Manichaean Texts from the Roman Empire

الغلاف الأمامي
Iain Gardner, Samuel N. C. Lieu
Cambridge University Press, 03‏/06‏/2004 - 312 من الصفحات
Founded by Mani (c. AD 216-276), a Syrian visionary ... who lived in Persian Mesopotamia, Manichaeism spread rapidly into the Roman Empire in the third and fourth centuries AD and became one of the most persecuted heresies under Christian Roman emperors. The religion established missionary cells in Syria, Egypt, North Africa and Rome and has in Augustine of Hippo the most famous of its converts. The study of the religion in the Roman Empire has benefited from discoveries of genuine Manichaean texts from Medinet Madi and from the Dakhleh Oasis in Egypt, as well as successful decipherment of the Cologne Mani-Codex which gives an autobiography of the founder in Greek. This first ever single-volume collection of sources for this religion, which draws from material mostly unknown to English-speaking scholars and students, offers in translation genuine Manichaean texts from Greek, Latin and Coptic.
 

ما يقوله الناس - كتابة مراجعة

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المحتوى

The life of Mani
46
Manis imprisonment and death
85
Manis entry into parinirvana
88
Praise for the martyred Mani
89
The sufferings of Mani compared to those of other true apostles
91
The institution of the bema
93
The death of Mani compared to the trial and crucifixion of Jesus the Messiah
94
The death of Mani commemorated in two bema psalms
95
The Acta Archelai on cosmogony
182
Augustines summary of the teaching
187
An account of the evocation of the gods
191
The prayer of the emanations
194
Concerning the coming of the soul
196
The five worlds of the kingdom of darkness
199
The three days and the two deaths
202
The seven works of the Living Spirit
204

The Manichaean church under Sisinnios and his successor Innaios
102
The prayer and martyrdom of Sisinnios Mar Sisin
104
Manichaeism in the Roman Empire
109
Early mission and reaction III
111
The healing of Nafšā of Tadmor Palmyra by Mār Addā
112
A warning against Manichaean missionaries
114
Alexander of Lycopolis on the Manichaean mission in Egypt
115
Edict rescript of Diocletian against the sect AD 302
116
Warning against doortodoor missions by the Manichaeans
119
A travelling Manichaean converted by true hospitality
120
A Manichaean missionary challenged to trial by fire
121
A story of two Manichaean merchants
122
Manichaeism in the Levant Asia Minor and Greece
125
The conversion of the Manichaeans at Ziph
129
Manichaeism in Italy and North Africa
130
A Manichaean house at Rome
134
Letter of the Manichaean Secundinus to Augustine
136
The Manichaean Firmus converted by a sermon of Augustines
142
Victorinus exposed as a cryptoManichaean
143
Manichaeans detected and punished in Carthage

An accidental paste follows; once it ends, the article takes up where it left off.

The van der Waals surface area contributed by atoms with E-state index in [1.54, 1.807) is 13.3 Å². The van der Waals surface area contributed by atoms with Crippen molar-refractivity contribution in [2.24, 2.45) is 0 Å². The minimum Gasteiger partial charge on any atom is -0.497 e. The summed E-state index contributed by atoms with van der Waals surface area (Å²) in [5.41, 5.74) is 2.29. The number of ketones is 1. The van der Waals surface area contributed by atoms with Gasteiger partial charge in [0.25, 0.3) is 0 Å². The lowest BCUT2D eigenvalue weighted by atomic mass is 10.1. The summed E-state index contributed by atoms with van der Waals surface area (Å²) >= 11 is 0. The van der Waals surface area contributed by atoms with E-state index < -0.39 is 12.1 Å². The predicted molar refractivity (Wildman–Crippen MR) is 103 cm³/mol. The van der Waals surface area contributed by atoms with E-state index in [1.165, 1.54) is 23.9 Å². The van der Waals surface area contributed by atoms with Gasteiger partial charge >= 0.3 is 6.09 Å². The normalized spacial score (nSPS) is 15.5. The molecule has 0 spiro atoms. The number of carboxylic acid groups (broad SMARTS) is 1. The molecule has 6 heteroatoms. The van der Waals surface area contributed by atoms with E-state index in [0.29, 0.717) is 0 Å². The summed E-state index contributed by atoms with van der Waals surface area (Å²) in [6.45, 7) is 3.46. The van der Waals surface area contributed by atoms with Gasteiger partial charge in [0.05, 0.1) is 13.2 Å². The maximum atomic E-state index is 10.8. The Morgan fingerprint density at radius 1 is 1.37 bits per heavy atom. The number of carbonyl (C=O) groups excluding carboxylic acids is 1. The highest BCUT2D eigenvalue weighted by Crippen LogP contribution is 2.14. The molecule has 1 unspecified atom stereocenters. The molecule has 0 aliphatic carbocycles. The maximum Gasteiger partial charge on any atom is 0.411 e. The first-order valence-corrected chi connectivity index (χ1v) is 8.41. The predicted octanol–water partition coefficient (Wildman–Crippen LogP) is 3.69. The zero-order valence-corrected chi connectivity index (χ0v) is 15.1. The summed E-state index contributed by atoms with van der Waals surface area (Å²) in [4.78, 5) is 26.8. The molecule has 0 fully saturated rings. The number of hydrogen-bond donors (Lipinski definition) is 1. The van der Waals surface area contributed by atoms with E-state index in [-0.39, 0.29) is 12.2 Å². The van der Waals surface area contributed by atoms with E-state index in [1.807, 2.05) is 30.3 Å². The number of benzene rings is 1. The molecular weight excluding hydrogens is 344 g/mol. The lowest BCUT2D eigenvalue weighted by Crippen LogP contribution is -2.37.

144
Select legislations against the Manichaeans from Theodosius to Justinian
145
The death penalty for Manichaeans
149
Mandate of Justinian I on Manichaeans wills
150
The scriptures of Mani
151
Manis canon according to the Kephalaia
153
Canon lists from an Arabic and a Chinese source
154
From The Living Gospel
156
From The Treasure of Life
159
From an unnamed work of Mani probably The Pragmateia
160
From The Psalms and Prayers ?
163
The titles of Manis Epistles
165
A quotation from The Letter to Edessa
166
The Fundamental Epistle
168
The Letter to Menoch
172
Spurious letters attributed to Mani
174
Teachings
176
Alexander of Lycopolis on the Manichaean system
179
Mani discusses astrology
205
The Coptic treatise on the Light Mind
208
The descent of Jesus
217
Augustine on Manichaean Christology
218
A psalm by Herakleides
219
The great war and the last judgement
220
Four recently edited Kephalaia
226
Manichaean and other errors concerning the destiny of the soul after death Christian polemic
229
Worship and ethic
231
The archetypes of ritual action
232
The three seals
236
Augustine on the bema festival
237
The profits of fasting
240
Augustine on Manichaean ethics
244
Augustine on the redemption of the light particles
245
A psalm of the universal soul
246
A psalm to glorify the Mind
247
Manis discourse on the assent and the amen
249
The nature of love
252
A psalm in praise of Jesus
253
A psalm to the Trinity
254
A prayer for the ascent of the soul
256
Community texts
259
The advent of Mani
260
On the ten advantages of the Manichaean religion
265
An apologia for the distinction between elect and hearer
268
A father instructs his young son
272
The son writes to his mother
275
An elect encourages a sick catechumen
277
A Manichaean scribe sends a spell to a colleague
278
Horion discusses preparations for the agape
280
List and concordance of texts
282
Glossary
290
Bibliography
298
Index
307
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نبذة عن المؤلف (2004)

Dr Iain Gardner is Chair and Senior Lecturer at the Department of Studies in Religion, Sydney University. He has published widely in Coptic and Manichaean studies, including the standard The Kephalaia of the Teacher (1995). He is also editor for the newly found Manichaean texts from the Dakhleh Oasis.

Samuel Nan-Chiang Lieu is Professor of Ancient History and Co-Director of the Ancient History Documentary Research Centre, Macquarie University. He is the author of many books including The Roman Eastern Frontier and the Persian Wars II AD 363-630 (with G. Greatrex, 2002), From Constantine to Julian: Pagan and Byzantine Views (with D. A. S. Montserrat, 1996), The Roman Eastern Frontier and the Persian Wars AD 226-363 (with M. Dodgeon, 1991, revised 1994, 1996).

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